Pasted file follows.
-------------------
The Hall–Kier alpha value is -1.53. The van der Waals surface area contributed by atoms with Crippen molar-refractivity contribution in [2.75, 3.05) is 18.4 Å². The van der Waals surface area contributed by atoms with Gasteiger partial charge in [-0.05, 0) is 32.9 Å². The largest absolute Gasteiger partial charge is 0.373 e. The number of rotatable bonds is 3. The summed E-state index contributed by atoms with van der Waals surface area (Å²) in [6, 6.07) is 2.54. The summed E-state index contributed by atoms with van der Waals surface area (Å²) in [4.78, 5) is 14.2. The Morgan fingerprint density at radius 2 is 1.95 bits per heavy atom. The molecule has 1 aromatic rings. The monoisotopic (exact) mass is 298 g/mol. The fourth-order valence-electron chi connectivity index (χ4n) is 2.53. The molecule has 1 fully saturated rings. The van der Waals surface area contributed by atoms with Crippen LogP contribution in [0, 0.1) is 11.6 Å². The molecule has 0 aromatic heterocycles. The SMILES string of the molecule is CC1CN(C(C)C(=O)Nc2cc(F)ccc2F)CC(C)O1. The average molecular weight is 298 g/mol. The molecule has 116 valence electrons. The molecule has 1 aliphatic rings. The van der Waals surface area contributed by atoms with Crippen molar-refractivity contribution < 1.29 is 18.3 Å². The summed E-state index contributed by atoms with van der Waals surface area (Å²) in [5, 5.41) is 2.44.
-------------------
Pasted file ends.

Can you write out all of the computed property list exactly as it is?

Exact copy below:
The Hall–Kier alpha value is -1.53. The van der Waals surface area contributed by atoms with Crippen molar-refractivity contribution in [2.75, 3.05) is 18.4 Å². The van der Waals surface area contributed by atoms with Gasteiger partial charge in [-0.05, 0) is 32.9 Å². The largest absolute Gasteiger partial charge is 0.373 e. The number of rotatable bonds is 3. The summed E-state index contributed by atoms with van der Waals surface area (Å²) in [6, 6.07) is 2.54. The summed E-state index contributed by atoms with van der Waals surface area (Å²) in [4.78, 5) is 14.2. The Morgan fingerprint density at radius 2 is 1.95 bits per heavy atom. The molecule has 1 aromatic rings. The monoisotopic (exact) mass is 298 g/mol. The fourth-order valence-electron chi connectivity index (χ4n) is 2.53. The molecule has 1 fully saturated rings. The van der Waals surface area contributed by atoms with Crippen LogP contribution in [0, 0.1) is 11.6 Å². The molecule has 0 aromatic heterocycles. The SMILES string of the molecule is CC1CN(C(C)C(=O)Nc2cc(F)ccc2F)CC(C)O1. The average molecular weight is 298 g/mol. The molecule has 116 valence electrons. The molecule has 1 aliphatic rings. The van der Waals surface area contributed by atoms with Crippen molar-refractivity contribution < 1.29 is 18.3 Å². The summed E-state index contributed by atoms with van der Waals surface area (Å²) in [5, 5.41) is 2.44.